NVIDIA (NASDAQ:NVDA) turned in robust fiscal third-quarter 2018 results earlier this month. The graphics-chip specialist's revenue jumped 32%, GAAP earnings per share surged 60%, and adjusted EPS soared 41%.

On the Q3 analyst conference call, talk centered on competition. That's because other companies have, or are exploring, approaches to artificial intelligence (AI) to rival NVIDIA's graphics processing unit (GPU) based approach to deep learning. In addition, news out earlier this month that Intel poached Advanced Micro Devices' former graphics head strongly suggests that the former will enter NVIDIA's turf, the discrete GPU space. The chip behemoth surely wants a piece of the AI business that's been propelling NVIDIA's data-center platform to torrid triple-digit year-over-year revenue growth in recent quarters. 

CEO Jensen Huang outlined two of NVIDIA's key competitive advantages: 

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1. Focus on one architecture

From Huang's remarks:

The fact that we are singularly focused and completely dedicated to this one architecture [CUDA]... allows everybody to trust us and know that we will support it for as long as we shall live. ... When you have four or five different architectures to support ... and you ask them [customers] to pick the one that they like the best, you're essentially saying that you're not sure which one is the best. And we all know that nobody's going to be able to support five architectures forever. ... [S]omething has to give, and it would be really unfortunate for a customer to have chosen the wrong one. 

Huang commented further on this topic:

And that's the reason why NVIDIA could be an 11,000-people company and arguably, performing at a level that is 10 [times] that. [W]e have one singular architecture that's ... accruing benefits over time instead of three, four, five different architectures where [a] software organization is broken up into all these different small subcritical mass pieces. 

CUDA is NVIDIA's parallel computing platform and application programming interface. Thanks to CUDA, NVIDIA's GPUs can be used for general-purpose processing. 

The benefits Huang outlined stemming from NVIDIA's having just one architecture, as opposed to multiple ones like its primary competitors, make good sense. The flip side of having all its eggs in one basket, of course, is that NVIDIA would run into huge trouble if its sole architecture fell out of favor for some reason. At this point, it looks like clear sailing at least through the intermediate term for NVIDIA's CUDA-enabled GPUs in AI and in high-performance computing.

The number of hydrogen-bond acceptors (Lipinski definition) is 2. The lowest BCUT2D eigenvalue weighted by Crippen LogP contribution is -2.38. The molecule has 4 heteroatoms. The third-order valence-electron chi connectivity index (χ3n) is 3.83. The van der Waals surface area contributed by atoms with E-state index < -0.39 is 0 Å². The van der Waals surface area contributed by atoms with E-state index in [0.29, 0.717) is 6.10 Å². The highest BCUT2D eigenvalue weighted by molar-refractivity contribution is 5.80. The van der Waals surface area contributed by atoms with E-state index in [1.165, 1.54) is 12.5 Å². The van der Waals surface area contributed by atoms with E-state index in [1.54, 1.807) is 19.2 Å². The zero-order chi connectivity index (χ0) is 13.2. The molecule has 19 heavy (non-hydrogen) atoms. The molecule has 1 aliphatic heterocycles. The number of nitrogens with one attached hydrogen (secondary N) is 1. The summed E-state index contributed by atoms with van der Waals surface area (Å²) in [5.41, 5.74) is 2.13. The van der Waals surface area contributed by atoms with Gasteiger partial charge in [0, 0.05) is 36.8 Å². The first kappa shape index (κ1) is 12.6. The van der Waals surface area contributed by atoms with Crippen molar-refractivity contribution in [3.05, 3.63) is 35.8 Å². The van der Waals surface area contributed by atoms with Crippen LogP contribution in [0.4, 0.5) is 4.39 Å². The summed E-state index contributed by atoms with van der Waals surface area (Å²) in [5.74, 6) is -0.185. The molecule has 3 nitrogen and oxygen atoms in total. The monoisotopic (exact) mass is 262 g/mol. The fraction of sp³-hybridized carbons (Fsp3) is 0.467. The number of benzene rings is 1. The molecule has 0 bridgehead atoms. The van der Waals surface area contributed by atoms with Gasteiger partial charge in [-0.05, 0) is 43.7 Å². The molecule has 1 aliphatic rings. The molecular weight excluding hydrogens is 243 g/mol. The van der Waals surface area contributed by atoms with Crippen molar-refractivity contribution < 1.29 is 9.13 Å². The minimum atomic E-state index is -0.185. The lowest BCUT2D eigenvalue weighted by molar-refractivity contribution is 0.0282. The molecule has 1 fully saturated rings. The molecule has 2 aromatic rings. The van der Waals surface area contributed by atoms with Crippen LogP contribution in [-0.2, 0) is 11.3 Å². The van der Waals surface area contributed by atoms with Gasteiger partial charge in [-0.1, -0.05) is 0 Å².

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Image source: Getty Images.

2. Seven-year head start in GPU-based approach to deep learning

Huang believes that NVIDIA's seven-year head start in deep learning -- a category of AI that essentially trains a machine to think like we humans do -- is a significant competitive advantage. His below remark is in response to a question about Intel's expected entrance into the discrete GPU business: 

They're [NVIDIA CUDA-enabled GPUs] the most complex processors built by anybody on the planet today. And that's the reason why IBM uses our processors for the world's largest supercomputers. That's the reason why every ... major cloud [provider and] every major server maker in the world has adopted NVIDIA GPUs. ... The amount of software engineering that goes on top of it is significant as well. And so if you look at the way we do things, we plan a road map about five years out. It takes about three years to build a new generation. ... And on top of that, there are some 5,000 engineers working on systems software and numerics libraries and solvers and compilers and graph analytics and cloud platforms and virtualization stacks in order to make this computing architecture useful to all of the people that we serve. ... And that's the reason why we're able to speed up applications by a factor of 100. [Emphasis mine.] You don't walk in and have a new widget and a few transistors and all of a sudden speed up applications by a factor of 100 or 50 or 20. 

Intel has deep pockets and it now has a graphics head with deep experience at AMD, NVIDIA's arch-rival in discrete GPUs, but I agree with Huang that NVIDIA's big head start gives it a powerful competitive advantage. 

The italicized sentence: The reference is to NVIDIA's newest GPU architecture, Volta, released earlier this year, as being 100 times faster than Kepler, its GPU architecture from four years ago, according to the company. Huang has previously said that Kepler was already 10 times faster than central processing units. 

Lastly, NVIDIA has another important competitive advantage worth mentioning: It's run by a founder-CEO. Success for a founder is more than about money, so it's not surprising that a growing number of studies show that founder-led companies outperform in the stock market. 

Beth McKenna has no position in any of the stocks mentioned. The Motley Fool owns shares of and recommends Nvidia. The Motley Fool recommends Intel. The Motley Fool has a disclosure policy.